Imari Porcelain, with its distinctive pattern of Blues and Reds and Gold, is one of the most sought-after and collected Porcelains in the World.
Imari Porcelain is a variant of 17th Century Japanese Arita Porcelain and was first made in the Town of Arita in Japan about 1650. The original Arita design eventually evolved over a period of 50 years into the present characteristic pattern of decoration in Cobalt Blue, Iron-Rust Red and Gold. This new richly decorated Porcelain was exported in large quantities to Europe through the Port of Imari in Japan between 1650 and 1750. The name Imari thus comes from the Port in Japan where it was exported from and not the Town where it was originally made. Imari Porcelain has been continuously produced in Japan for over 450 years up through the present day.
Japan had begun exporting Porcelain to Europe in the Late 17th Century, when the Chinese kilns at Jingdezhen were damaged during the Civil Wars. The new Qing Dynasty in China had completely halted Chinese Porcelain exports between 1656 and 1684 and so the Japanese, with the help of Chinese Potters who had fled to Japan, had expanded their production in order to fill the vacuum in the market.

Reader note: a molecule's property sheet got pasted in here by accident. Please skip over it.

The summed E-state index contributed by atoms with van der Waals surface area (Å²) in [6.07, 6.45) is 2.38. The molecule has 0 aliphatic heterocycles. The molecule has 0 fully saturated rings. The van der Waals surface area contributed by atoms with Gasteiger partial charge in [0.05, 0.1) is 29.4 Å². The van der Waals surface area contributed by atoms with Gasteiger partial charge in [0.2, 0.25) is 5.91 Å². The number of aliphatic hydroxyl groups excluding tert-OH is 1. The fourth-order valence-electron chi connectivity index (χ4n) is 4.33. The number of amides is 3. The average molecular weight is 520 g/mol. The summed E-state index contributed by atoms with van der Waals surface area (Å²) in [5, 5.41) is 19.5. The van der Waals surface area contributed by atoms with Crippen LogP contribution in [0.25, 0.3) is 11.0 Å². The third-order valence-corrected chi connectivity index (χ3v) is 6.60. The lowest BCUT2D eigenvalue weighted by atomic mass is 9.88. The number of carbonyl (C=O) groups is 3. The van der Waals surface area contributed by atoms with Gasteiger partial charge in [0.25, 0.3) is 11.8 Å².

However the export of Japanese Imari to Europe slowed down in the Mid-18th century when China resumed Porcelain exports to Europe, since the Japanese were unable to compete against Chinese products due to high labor costs. However by that time the Japanese Imari style was already so popular among Europeans, that the Chinese began to copy it and soon started producing a type of Porcelain known as Chinese Imari.
By the Mid 18th Century, Chinese Imari was all the rage in Europe and so European porcelain works such as Meissen began to try and imitate it. In the Late 18th Century English potteries such as Worcester, Derby, Spode and Coalport, also began producing imitations of Chinese Imari and by the Early 19th Century Imari was amongst the most sought-after China Patterns in England. Derby China ,in particular, became famous for its richly decorated Imari pattern porcelain and by the Mid 19th Century owning a Derby Imari Dinner Service or even a Derby Imari Tea Set had become a status symbol amongst the new Victorian Middle Class. During the Late 19th and Early 20th Centuries Derby Imari pattern china was exported all over the British Empire and it was said that up until the Second World War no British Embassy or Government House in the Colonies was without a Derby Imari Tea Set.
The Imari pattern continues to be Royal Crown Derby’s most expensive and most sought-after design to this day and 18th and 19th Century examples are in very high demand by both Antiques Dealers and Collectors.